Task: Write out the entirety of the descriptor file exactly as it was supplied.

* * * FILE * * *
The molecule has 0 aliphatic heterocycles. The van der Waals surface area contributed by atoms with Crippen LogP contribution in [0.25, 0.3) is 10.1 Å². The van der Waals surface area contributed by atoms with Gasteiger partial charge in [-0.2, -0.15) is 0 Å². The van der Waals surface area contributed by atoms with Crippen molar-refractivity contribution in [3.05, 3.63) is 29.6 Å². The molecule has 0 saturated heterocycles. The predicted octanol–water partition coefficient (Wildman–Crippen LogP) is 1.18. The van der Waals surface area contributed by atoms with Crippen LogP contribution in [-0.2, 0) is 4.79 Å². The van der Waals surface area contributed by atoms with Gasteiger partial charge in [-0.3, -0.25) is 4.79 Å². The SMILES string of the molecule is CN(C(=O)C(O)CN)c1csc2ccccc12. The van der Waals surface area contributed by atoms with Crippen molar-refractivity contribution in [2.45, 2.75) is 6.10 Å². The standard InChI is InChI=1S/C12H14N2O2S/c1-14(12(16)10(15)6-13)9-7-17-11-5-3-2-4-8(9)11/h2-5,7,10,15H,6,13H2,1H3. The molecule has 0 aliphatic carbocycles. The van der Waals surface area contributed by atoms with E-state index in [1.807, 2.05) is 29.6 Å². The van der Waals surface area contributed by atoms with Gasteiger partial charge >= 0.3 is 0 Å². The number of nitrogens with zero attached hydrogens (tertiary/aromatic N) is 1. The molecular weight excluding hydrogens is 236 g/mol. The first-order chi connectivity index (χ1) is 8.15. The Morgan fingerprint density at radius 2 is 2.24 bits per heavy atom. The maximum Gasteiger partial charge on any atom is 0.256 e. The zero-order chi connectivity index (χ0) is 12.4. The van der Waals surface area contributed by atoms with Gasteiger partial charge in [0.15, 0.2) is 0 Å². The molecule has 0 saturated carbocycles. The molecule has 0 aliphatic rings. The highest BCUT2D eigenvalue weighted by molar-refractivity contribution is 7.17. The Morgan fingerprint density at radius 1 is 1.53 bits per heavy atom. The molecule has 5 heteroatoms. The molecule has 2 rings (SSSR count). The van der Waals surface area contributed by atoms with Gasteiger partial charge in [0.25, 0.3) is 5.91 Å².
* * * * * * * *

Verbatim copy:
The molecule has 0 aliphatic heterocycles. The van der Waals surface area contributed by atoms with Crippen LogP contribution in [0.25, 0.3) is 10.1 Å². The van der Waals surface area contributed by atoms with Gasteiger partial charge in [-0.2, -0.15) is 0 Å². The van der Waals surface area contributed by atoms with Crippen molar-refractivity contribution in [3.05, 3.63) is 29.6 Å². The molecule has 0 saturated heterocycles. The predicted octanol–water partition coefficient (Wildman–Crippen LogP) is 1.18. The van der Waals surface area contributed by atoms with Crippen LogP contribution in [-0.2, 0) is 4.79 Å². The van der Waals surface area contributed by atoms with Gasteiger partial charge in [-0.3, -0.25) is 4.79 Å². The SMILES string of the molecule is CN(C(=O)C(O)CN)c1csc2ccccc12. The van der Waals surface area contributed by atoms with Crippen molar-refractivity contribution in [2.45, 2.75) is 6.10 Å². The standard InChI is InChI=1S/C12H14N2O2S/c1-14(12(16)10(15)6-13)9-7-17-11-5-3-2-4-8(9)11/h2-5,7,10,15H,6,13H2,1H3. The molecule has 0 aliphatic carbocycles. The van der Waals surface area contributed by atoms with E-state index in [1.807, 2.05) is 29.6 Å². The van der Waals surface area contributed by atoms with Gasteiger partial charge >= 0.3 is 0 Å². The number of nitrogens with zero attached hydrogens (tertiary/aromatic N) is 1. The molecular weight excluding hydrogens is 236 g/mol. The first-order chi connectivity index (χ1) is 8.15. The Morgan fingerprint density at radius 2 is 2.24 bits per heavy atom. The maximum Gasteiger partial charge on any atom is 0.256 e. The zero-order chi connectivity index (χ0) is 12.4. The van der Waals surface area contributed by atoms with Gasteiger partial charge in [0.15, 0.2) is 0 Å². The molecule has 0 saturated carbocycles. The molecule has 0 aliphatic rings. The highest BCUT2D eigenvalue weighted by molar-refractivity contribution is 7.17. The Morgan fingerprint density at radius 1 is 1.53 bits per heavy atom. The molecule has 5 heteroatoms. The molecule has 2 rings (SSSR count). The van der Waals surface area contributed by atoms with Gasteiger partial charge in [0.25, 0.3) is 5.91 Å².